Back in 1845, a young Danish brewer travelled all the way from Copenhagen to Munich to get hold of special yeast for his beer. His name was JC Jacobsen and the name he gave to his new brewery was Carlsberg. Probably the beginning of a great story.

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The Carlsberg Pioneers


Probably the first hipster

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Probably The First Hipster

JC Jacobsen, born in 1811, brewed his first lager in his cellar. In 1847, he established his first micro-brewery in Copenhagen. A believer in science, he shared his knowledge with fellow brewers. He loved and supported music and art, and was heavily involved in politics and society. A true Danish hipster, his bow ties and remarkable beard were part of his trademark look.

So Who Is Carlsberg?

Well, now you know. Carlsberg wasn’t the name of our founder but that of his brewery. He named it after his son, Carl, and Valby Hill (“bjerg” in Danish), where the brewery was built. We still climb it today on our bikes.

Open Source Ante Litteram

JC Jacobsen’s establishment of the Carlsberg Laboratory in 1875 marked Carlsberg as the world’s first large industrial enterprise to invest heavily in research and innovation. Even more revolutionary, anything discovered at the lab was freely shared with the whole brewing industry. The same applied to yeast, which was distributed from the yeast tower at Carlsberg up until 1988. As JC used to say, there’s nothing to fear from your competitors when you brew probably the best beer in the world.

Good Beer, Affordable To All

JC’s mantra was to make great beer “regardless of immediate profit.” He often got into trouble with others brewers, who complained he was keeping his prices so low that he was destroying the market. JC would reply that it was his job to brew “as well and as cheaply as possible”, adding that “he would keep doing this even if he didn’t make any money at all”. JC for president.

The First Brainstorming In History

Every Friday, JC would have an open house party. Scientists, artists, writers, actors and musicians would sit around the Jacobsens’ table to share a nine-course dinner and a lot of ideas. It was probably during one of these dinners, in 1876, that the brewer got the idea to establish the Carlsberg Foundation, which would direct the Carlsberg Lab. To this day, the Foundation still supports science and research.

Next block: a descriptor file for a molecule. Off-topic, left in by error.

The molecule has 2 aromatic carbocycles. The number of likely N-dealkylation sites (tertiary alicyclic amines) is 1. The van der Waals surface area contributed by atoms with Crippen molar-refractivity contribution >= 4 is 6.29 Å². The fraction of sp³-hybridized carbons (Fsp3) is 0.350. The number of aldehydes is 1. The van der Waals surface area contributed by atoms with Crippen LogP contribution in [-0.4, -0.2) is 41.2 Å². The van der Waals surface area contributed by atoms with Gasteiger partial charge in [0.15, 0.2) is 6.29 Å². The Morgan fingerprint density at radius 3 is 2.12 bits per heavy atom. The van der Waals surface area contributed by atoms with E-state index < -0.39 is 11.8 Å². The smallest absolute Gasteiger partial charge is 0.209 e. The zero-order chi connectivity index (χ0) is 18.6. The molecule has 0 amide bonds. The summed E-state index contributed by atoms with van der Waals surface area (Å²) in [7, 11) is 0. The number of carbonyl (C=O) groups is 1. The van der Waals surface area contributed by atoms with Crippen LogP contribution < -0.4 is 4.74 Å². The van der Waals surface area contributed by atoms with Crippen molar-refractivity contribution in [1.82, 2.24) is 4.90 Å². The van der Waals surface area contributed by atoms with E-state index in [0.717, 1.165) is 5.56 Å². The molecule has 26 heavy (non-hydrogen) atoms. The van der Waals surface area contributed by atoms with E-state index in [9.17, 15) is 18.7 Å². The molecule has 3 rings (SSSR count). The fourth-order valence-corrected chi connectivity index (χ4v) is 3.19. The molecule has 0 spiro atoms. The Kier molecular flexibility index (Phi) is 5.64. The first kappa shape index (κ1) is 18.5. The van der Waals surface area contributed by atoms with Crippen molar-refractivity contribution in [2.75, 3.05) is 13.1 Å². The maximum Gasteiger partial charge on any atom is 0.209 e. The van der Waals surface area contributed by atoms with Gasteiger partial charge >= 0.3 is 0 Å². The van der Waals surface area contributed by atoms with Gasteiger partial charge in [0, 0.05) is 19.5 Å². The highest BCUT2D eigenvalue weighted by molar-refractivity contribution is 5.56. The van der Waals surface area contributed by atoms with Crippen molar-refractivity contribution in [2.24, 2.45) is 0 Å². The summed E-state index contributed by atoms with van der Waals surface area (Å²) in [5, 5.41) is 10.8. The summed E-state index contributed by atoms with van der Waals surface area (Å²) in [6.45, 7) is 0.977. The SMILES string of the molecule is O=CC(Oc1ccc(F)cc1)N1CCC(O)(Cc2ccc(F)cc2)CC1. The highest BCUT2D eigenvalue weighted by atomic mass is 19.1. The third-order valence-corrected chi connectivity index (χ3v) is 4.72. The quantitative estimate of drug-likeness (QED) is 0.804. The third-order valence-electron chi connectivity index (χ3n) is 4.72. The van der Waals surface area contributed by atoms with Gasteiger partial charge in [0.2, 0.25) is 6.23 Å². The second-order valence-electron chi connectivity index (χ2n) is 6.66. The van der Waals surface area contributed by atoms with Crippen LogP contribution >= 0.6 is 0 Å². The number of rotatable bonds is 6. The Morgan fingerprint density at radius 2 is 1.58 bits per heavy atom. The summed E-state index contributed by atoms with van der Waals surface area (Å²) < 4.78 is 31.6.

Probably The Biggest Fan Of Denmark

JC was very fond of his country. Despite being incredibly busy with the brewery, he was actively involved in politics, a benefactor in the Danish society and contributed an impressive share of his wealth to national monuments and museums. Sometimes he was so involved that he ended up drawing building plans himself. Probably not the best client an architect could dream of, but surely a great patron.

Beer Geeks United

Throughout his life, JC visited many breweries around Europe. This allowed for a continuous exchange of knowledge and technology and the consequent improvement of the brewery. For example, in 1879 Carlsberg installed the first refrigeration machine in Denmark to allow bottom fermentation at low temperatures. Probably one of the many firsts in our history.

And The Winner Is...

At an exhibition in Vienna in 1873, JC Jacobsen was awarded the prestigious Progress Medal for brewing. He repeated his success at the 1878 World Trade Exhibition in Paris, where he won the Grand Prix. We have a history of being probably the best beer in the world.

Probably The Toughest Dad

JC was a very demanding father and never mollycoddled his son. Carl grew up to be a great brewer too, but he had ideas of his own. As the saying goes: too many cooks spoil the broth – sorry, the beer. Father and son soon became fierce competitors. Due to their disputes, JC didn’t leave his brewery to his son but instead left it in the hands of the Carlsberg Foundation. The two reconciled in 1887, just before JC’s death.

The Carlsberg Pioneers


A life for beer and beauty

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Probably The First Student Exchange Programme

Today, it is common for students to go on exchange programmes abroad. This wasn’t the case when Carl was young, but Jacobsen senior was, as usual, ahead of his time and wanted Carl to be educated around Europe. Carl spent four years in France, Germany, Austria and Scotland where he became familiar with top-fermented British beers. He came home with the two treasures of his life: a great knowledge of beer and his bride-to-be, Ottilia.

Brewing Disagreements

When Carl returned, in 1871, JC gave him the new Annexe Brewery to run as a tenant brewer. JC’s plan was that Carl would produce Ale and Porter, leaving the lager to him. Unfortunately, the new beer didn’t go down too well so Carl decided to brew lager in competition with his Dad. That didn’t go down well either.

Probably One Of The First Trademark Rights Dispute

After the fallout with his father, Carl set up his own brewery. The year was 1882 and he called it Ny (new) Carlsberg. At this point the two Jacobsens disagreed on everything from Carl’s expansion plans to the name of the brewery. JC didn’t want Carl to use the same name and took him to court. Carl won the battle. JC had met his match.

Brewing As Art